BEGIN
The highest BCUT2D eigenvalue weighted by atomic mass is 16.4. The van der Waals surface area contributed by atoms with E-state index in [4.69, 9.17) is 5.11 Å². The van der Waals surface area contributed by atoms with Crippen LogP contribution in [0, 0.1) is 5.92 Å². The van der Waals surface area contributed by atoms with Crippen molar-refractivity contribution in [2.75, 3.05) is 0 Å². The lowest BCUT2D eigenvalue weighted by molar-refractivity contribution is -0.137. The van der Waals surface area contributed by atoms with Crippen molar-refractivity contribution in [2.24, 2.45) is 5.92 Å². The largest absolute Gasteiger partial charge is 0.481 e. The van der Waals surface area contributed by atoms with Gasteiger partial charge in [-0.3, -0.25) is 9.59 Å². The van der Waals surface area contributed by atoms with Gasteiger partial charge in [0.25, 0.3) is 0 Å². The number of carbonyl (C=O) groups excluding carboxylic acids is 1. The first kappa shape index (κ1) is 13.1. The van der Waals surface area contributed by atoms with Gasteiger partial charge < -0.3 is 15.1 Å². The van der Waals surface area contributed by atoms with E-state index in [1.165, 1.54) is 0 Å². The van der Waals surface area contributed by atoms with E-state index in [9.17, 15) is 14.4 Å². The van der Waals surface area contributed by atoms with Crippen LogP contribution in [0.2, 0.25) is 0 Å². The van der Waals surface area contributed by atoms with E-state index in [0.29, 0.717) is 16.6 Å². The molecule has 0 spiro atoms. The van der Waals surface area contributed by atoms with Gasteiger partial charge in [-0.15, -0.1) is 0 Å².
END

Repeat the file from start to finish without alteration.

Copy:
The highest BCUT2D eigenvalue weighted by atomic mass is 16.4. The van der Waals surface area contributed by atoms with E-state index in [4.69, 9.17) is 5.11 Å². The van der Waals surface area contributed by atoms with Crippen LogP contribution in [0, 0.1) is 5.92 Å². The van der Waals surface area contributed by atoms with Crippen molar-refractivity contribution in [2.75, 3.05) is 0 Å². The lowest BCUT2D eigenvalue weighted by molar-refractivity contribution is -0.137. The van der Waals surface area contributed by atoms with Crippen molar-refractivity contribution in [2.24, 2.45) is 5.92 Å². The largest absolute Gasteiger partial charge is 0.481 e. The van der Waals surface area contributed by atoms with Gasteiger partial charge in [-0.3, -0.25) is 9.59 Å². The van der Waals surface area contributed by atoms with Gasteiger partial charge in [0.25, 0.3) is 0 Å². The number of carbonyl (C=O) groups excluding carboxylic acids is 1. The first kappa shape index (κ1) is 13.1. The van der Waals surface area contributed by atoms with Gasteiger partial charge < -0.3 is 15.1 Å². The van der Waals surface area contributed by atoms with E-state index in [1.165, 1.54) is 0 Å². The van der Waals surface area contributed by atoms with E-state index in [9.17, 15) is 14.4 Å². The van der Waals surface area contributed by atoms with Crippen LogP contribution in [0.2, 0.25) is 0 Å². The van der Waals surface area contributed by atoms with E-state index in [0.29, 0.717) is 16.6 Å². The molecule has 0 spiro atoms. The van der Waals surface area contributed by atoms with Gasteiger partial charge in [-0.15, -0.1) is 0 Å².